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1968-02-01
Technical Paper
680478
Vernon D. Halliday, Donald R. Hoover, Harry G. Holcombe, Ben C. Parr
The authors examine the engineering requirements of a passenger car instrument panel having improved ability to reduce occupant injury. In the development of materials and their geometric configuration, the pad and its underlying structure receive primary consideration. A prototype instrument panel is described, and data are presented on approximately 40 different materials and combinations of materials evaluating their ability to absorb occupant energy.
1999-03-01
Technical Paper
1999-01-0672
Wendy Lange, John Caron, J. D. Snyder
The Vehicle Recycling Partnership (VRP) glass recycling project team evaluated the current state of automotive glass recycling. The area that had the most opportunity for improvement was the materials recycling of vehicle assembly plant scrap and post consumer automotive glass. The main barriers to be overcome were the logistics and the cost of collection. Automotive glass repair shops were chosen for study. A process was developed for collection and delivery of the glass to a recycler. The process was piloted and the result was a standard process and contract that could be used by other glass repair shops for recycling their glass.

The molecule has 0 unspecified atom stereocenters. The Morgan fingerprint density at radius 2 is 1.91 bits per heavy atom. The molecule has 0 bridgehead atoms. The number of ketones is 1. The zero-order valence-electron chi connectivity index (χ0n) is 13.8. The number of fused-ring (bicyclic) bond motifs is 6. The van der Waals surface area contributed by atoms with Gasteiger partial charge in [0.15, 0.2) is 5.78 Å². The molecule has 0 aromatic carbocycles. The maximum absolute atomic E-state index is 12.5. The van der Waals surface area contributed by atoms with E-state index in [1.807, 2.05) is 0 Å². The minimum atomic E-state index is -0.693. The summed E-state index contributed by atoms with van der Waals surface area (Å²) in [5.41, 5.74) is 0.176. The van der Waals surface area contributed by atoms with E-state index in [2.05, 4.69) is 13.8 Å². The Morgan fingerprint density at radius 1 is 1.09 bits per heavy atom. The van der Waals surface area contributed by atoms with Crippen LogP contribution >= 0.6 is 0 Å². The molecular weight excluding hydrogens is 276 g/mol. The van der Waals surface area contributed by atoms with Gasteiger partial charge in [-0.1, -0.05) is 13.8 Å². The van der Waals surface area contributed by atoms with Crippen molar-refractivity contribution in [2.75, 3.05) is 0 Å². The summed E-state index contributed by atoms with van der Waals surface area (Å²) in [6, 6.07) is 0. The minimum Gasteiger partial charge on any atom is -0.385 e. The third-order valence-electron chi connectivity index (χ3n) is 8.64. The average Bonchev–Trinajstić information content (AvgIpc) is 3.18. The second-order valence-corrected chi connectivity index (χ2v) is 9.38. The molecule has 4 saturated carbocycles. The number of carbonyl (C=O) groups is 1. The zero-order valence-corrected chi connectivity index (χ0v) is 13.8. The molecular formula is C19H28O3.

2001-10-16
Technical Paper
2001-01-3101
James R. Fekete, Anne M. Stibich, Ming F. Shi
Continuing pressure to reduce mass and cost of vehicles is driving the development of new high strength steel products with improved combinations of strength and formability. Galvanized, cold rolled dual phase steel products are new alternatives to conventional high strength low alloy (HSLA) steel for strength limited applications in vehicles. These steels have higher tensile strengths than HSLA products with nearly equivalent formability. This paper compares the performance of HSLA and dual phase sheet steel products in a series of drop tower tests. Samples were prepared by stamping the steel sheets into typical rail-type parts using a production-intent die process. The parts were sectioned, and subsequently fabricated into hat-shaped assemblies that were then dynamically crushed by a drop weight. The experiments were designed such that the entire energy input by the drop weight was absorbed by the samples.
Viewing 1 to 3 of 3